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VPNs: Virtela CEO speaks out

Managed IP VPN services provider Virtela Communications Inc. has a new president and CEO. Christopher Clark is a 15-year veteran of the telecommunications and computer industries, and comes to the two-year-old, Denver company from Sprint, where he developed and implemented that company's global IP strategy and product portfolio. Clark talks about his company, as well as the VPN and managed services industries in general.

Managed IP VPN services provider Virtela Communications Inc. has a new president and CEO. Christopher Clark is a 15-year veteran of the telecommunications and computer industries, and comes to the two-year-old, Denver company from Sprint, where he developed and implemented that company's global IP strategy and product portfolio. Clark talks about his company, as well as the VPN and managed services industries in general.

Tell us a little about Virtela and what it offers.
Clark: The company is really a good-news story amid a lot of bad (industry) news. Virtela has strong funding, entering our third year in business, and competing against big players. We have Fortune 500 as well as mid-market customers, and we're adding new customers every week. We provide leading-edge technology on the IP surface layer -- with Net based VPN, as well as voice-over-IP and video-over-IP technologies. We have the unique ability to meet with a company, and in as little as two or three hours, map out their IP network, determine where they are with that network and get down on paper what their needs are. We can also implement more quickly than our competitors and, after the 60-day installation period, we perform quality reviews of the system.
 

Talk about where VPN technology is today; what is the enterprise demanding from current offerings?
Clark: Customers are looking for quality of service and class of service capability across their entire networks -- getting the same class of service they had on previous legacy networks. From VPN, customers are looking to try and leverage the IP layer to lower costs, as they migrate from what they had in the past. The term VPN is getting a little confusing today. It means a lot of things to a lot of people. Folks lump things like frame relay and ATM together. We're seeing a separation between customers who rely on yesterday's technologies and those who realize that they can't continue to physically wire connections around the world, that it's too expensive. Those are the customers who realize that IP-based platforms will be the only answer.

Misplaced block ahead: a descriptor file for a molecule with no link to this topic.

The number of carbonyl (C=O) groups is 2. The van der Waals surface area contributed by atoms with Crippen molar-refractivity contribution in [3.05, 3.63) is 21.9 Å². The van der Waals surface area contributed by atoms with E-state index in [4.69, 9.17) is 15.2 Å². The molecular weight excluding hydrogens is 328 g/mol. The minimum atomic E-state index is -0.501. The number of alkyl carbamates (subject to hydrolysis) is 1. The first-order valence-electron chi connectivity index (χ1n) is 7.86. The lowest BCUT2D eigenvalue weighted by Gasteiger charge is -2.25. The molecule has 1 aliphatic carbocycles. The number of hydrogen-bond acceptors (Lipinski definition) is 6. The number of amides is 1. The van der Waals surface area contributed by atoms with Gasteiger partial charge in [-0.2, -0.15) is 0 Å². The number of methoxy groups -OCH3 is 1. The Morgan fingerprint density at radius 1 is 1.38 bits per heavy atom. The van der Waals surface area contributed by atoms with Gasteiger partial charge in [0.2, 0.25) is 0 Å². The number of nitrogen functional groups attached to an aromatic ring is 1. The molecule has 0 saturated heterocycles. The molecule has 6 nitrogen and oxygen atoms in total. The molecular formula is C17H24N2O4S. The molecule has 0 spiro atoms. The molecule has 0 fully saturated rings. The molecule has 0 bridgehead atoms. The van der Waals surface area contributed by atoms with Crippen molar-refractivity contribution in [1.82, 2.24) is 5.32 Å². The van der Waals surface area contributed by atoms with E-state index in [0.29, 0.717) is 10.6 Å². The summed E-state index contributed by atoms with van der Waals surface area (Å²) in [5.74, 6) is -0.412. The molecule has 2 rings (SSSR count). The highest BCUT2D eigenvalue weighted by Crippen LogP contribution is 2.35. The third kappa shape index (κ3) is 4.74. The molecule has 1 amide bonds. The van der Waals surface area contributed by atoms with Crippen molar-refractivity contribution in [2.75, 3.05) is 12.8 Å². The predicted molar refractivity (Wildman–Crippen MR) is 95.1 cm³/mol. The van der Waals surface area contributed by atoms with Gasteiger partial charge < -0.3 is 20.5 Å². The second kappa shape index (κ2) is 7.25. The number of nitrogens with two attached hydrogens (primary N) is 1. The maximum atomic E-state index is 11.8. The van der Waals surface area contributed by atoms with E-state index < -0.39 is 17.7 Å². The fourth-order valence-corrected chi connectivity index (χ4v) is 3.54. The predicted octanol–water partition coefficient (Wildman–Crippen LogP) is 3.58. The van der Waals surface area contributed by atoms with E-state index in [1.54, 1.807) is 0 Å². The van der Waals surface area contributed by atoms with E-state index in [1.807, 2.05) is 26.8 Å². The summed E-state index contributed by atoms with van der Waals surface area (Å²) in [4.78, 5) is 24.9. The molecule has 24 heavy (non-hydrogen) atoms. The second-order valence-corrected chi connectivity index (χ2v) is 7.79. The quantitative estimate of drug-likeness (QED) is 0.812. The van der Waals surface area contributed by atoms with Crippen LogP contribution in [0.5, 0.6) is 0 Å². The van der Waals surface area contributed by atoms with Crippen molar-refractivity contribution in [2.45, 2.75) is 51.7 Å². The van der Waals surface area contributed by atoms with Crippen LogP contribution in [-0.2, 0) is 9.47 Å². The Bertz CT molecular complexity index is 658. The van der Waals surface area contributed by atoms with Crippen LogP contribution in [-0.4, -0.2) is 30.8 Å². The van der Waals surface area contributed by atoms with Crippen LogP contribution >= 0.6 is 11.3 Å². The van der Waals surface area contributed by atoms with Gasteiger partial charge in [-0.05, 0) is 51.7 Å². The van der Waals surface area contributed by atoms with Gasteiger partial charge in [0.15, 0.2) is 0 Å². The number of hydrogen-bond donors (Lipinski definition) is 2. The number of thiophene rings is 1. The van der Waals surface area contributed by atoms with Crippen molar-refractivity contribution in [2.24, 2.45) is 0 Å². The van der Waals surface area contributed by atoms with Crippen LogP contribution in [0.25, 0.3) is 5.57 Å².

How is your company trying to meet those kinds of demands?
Clark: First off, we offer a low-cost, flexible model. We have the capability to ride on top of the transport layer. We sit on other people's backbones for transport, creating the low-cost model. Additionally, we have a mix of IT veterans and up-and-coming engineers, a blend of discipline and experience to take the Internet to the next level.
 

What mistakes do you see IT network managers make implementing a new VPN solution?
Clark: IT managers are under pressure to perform, as well as to lower costs and expand the network. What we're seeing is some IT managers relying on yesterday's model, going back to the vendors asking them to lower their prices. Sometimes that works, and solves the cost issue, but it doesn't expand the network toward a goal of global connectivity. We like to see self-confidence in customers, who are willing to take the step toward implementing an IP-based solution that gives equal security to their old legacy network.
 

"Managed private network services solutions will continue to increase. " -- Christopher Clark, president and CEO of Virtela Communications

 

Looking to the future, what changes are on the immediate horizon for VPN technology?
Clark: I think you'll see more proactive performance-reporting solution from service providers. Customers more and more want to see how the network is doing with a particular service provider. Also, as basic as it sounds, receiving one single bill for all of a company's telecom needs is becoming desirable among enterprises. We see customers spending hundreds of thousands of dollars just to reconcile bills from telecom providers. They want a single bill that's accurate and on one piece of paper. I think we'll see some experimentation with clientless VPN technology -- looking into do-it-yourself, VPN-on-its-own, using Layer-2 encryption rather than Layer 3, the IP layer.
 

How about further down the line?
Clark: We're already seeing the shift from interest toward momentum in wireless VPNs that will offer the same security, encryption, and speed, but it will be on the handset rather than the PC.
 

How is the adoption of managed services in the enterprise changing the industry?
Clark: Managed private network services solutions will continue to increase. But as they do, they'll require stronger relationships between customers and providers. Service providers should not just assume the customer will want to outsource all control of the network. What's needed is a partnership-oriented approach, being willing to manage what the customer wants you to manage now, and having the flexibility to change if the customer needs to change. Whether the customer changes its mind, or if there is growth, or a shift in corporate policy, the provider has to remain flexible and adapt to those changes.

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